In the Carboniferous Epoch we were promised abundance for all,
By robbing selected Peter to pay for collective Paul;
But, though we had plenty of money, there was nothing our money could buy,
And the Gods of the Copybook Headings said: If you don't work you die.
18 posted on 06/04/2012 12:06:27 AM PDT by John Locke
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To: unkus

So, does this mean that I should delay my purchase of classic car parts priced in Euro’s, for a better exchange rate not too far down the road?

Or should I hurry to place my order before the Euro goes the way of the DoDo bird?

If the Euro goes, is the European Union kaput too?

Back to Francs, Marks, Gilders, etc.?

Looking for the practical aspects of this.


19 posted on 06/04/2012 12:15:35 AM PDT by Loyal Sedition
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To: DB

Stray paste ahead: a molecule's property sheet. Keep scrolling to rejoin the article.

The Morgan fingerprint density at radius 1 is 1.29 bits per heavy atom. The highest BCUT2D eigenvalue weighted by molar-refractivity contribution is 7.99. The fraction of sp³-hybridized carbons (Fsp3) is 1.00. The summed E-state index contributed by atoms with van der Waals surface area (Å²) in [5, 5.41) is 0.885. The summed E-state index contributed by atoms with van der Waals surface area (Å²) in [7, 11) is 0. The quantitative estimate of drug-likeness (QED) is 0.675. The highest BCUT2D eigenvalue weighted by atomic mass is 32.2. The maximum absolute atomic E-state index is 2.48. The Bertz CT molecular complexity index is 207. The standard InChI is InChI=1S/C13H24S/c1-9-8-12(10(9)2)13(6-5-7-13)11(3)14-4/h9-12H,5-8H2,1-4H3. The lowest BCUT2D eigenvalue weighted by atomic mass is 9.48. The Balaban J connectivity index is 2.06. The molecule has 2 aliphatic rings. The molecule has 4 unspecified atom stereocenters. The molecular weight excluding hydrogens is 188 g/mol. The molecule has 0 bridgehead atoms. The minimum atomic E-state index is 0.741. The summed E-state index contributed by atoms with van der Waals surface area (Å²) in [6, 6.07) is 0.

“Your assuming the Greeks won’t simply riot and burn half the country down. Or in other words, you are assuming they are rational. I’ve seen no evidence of that.”

It’s hard to be too complacent. The union stuff in Wisconsin is a US prelude to exactly the same behavior. We’re not quite as far down the road as Greece. Only limited, state-level initiatives to curb union power and government handouts have been attempted here. Imagine the Wisconsin solution being forced on CA by reality. It would fall apart, just like Greece.


20 posted on 06/04/2012 12:15:57 AM PDT by ModelBreaker
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To: John Locke
I feel a song coming on.
21 posted on 06/04/2012 12:19:13 AM PDT by dr_lew
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To: John Locke

Nicely done.

Pournelle has taken to quoting from that quite a bit in the last several years.